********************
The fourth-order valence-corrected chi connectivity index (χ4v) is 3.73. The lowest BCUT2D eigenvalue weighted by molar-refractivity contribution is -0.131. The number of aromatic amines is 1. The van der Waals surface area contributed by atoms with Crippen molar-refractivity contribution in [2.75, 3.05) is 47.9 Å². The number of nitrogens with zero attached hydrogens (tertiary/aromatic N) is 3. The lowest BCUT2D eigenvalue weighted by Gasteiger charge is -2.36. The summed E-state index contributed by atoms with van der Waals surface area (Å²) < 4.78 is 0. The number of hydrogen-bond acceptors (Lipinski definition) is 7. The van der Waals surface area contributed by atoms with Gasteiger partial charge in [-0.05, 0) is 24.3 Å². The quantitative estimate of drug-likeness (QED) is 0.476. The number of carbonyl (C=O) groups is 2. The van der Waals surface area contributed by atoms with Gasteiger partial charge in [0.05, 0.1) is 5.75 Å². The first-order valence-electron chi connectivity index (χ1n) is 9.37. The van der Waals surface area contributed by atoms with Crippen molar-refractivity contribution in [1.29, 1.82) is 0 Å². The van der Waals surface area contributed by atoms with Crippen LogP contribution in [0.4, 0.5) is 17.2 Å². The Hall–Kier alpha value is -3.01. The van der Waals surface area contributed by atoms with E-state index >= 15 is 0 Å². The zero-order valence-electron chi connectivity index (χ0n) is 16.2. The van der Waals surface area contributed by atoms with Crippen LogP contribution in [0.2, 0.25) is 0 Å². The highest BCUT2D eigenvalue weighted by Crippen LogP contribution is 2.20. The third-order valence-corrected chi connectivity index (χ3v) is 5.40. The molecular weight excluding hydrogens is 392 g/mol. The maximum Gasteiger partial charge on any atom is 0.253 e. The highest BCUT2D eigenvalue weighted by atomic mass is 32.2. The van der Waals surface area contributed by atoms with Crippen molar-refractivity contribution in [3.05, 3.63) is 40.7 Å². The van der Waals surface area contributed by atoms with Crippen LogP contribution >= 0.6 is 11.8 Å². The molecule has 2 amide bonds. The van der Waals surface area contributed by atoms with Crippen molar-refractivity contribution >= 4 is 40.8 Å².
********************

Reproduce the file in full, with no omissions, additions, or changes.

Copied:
The fourth-order valence-corrected chi connectivity index (χ4v) is 3.73. The lowest BCUT2D eigenvalue weighted by molar-refractivity contribution is -0.131. The number of aromatic amines is 1. The van der Waals surface area contributed by atoms with Crippen molar-refractivity contribution in [2.75, 3.05) is 47.9 Å². The number of nitrogens with zero attached hydrogens (tertiary/aromatic N) is 3. The lowest BCUT2D eigenvalue weighted by Gasteiger charge is -2.36. The summed E-state index contributed by atoms with van der Waals surface area (Å²) < 4.78 is 0. The number of hydrogen-bond acceptors (Lipinski definition) is 7. The van der Waals surface area contributed by atoms with Gasteiger partial charge in [-0.05, 0) is 24.3 Å². The quantitative estimate of drug-likeness (QED) is 0.476. The number of carbonyl (C=O) groups is 2. The van der Waals surface area contributed by atoms with Gasteiger partial charge in [0.05, 0.1) is 5.75 Å². The first-order valence-electron chi connectivity index (χ1n) is 9.37. The van der Waals surface area contributed by atoms with Crippen molar-refractivity contribution in [1.29, 1.82) is 0 Å². The van der Waals surface area contributed by atoms with Crippen LogP contribution in [0.4, 0.5) is 17.2 Å². The Hall–Kier alpha value is -3.01. The van der Waals surface area contributed by atoms with E-state index >= 15 is 0 Å². The zero-order valence-electron chi connectivity index (χ0n) is 16.2. The van der Waals surface area contributed by atoms with Crippen LogP contribution in [0.2, 0.25) is 0 Å². The highest BCUT2D eigenvalue weighted by Crippen LogP contribution is 2.20. The third-order valence-corrected chi connectivity index (χ3v) is 5.40. The molecular weight excluding hydrogens is 392 g/mol. The maximum Gasteiger partial charge on any atom is 0.253 e. The highest BCUT2D eigenvalue weighted by atomic mass is 32.2. The van der Waals surface area contributed by atoms with Crippen molar-refractivity contribution in [3.05, 3.63) is 40.7 Å². The van der Waals surface area contributed by atoms with Crippen LogP contribution >= 0.6 is 11.8 Å². The molecule has 2 amide bonds. The van der Waals surface area contributed by atoms with Crippen molar-refractivity contribution >= 4 is 40.8 Å².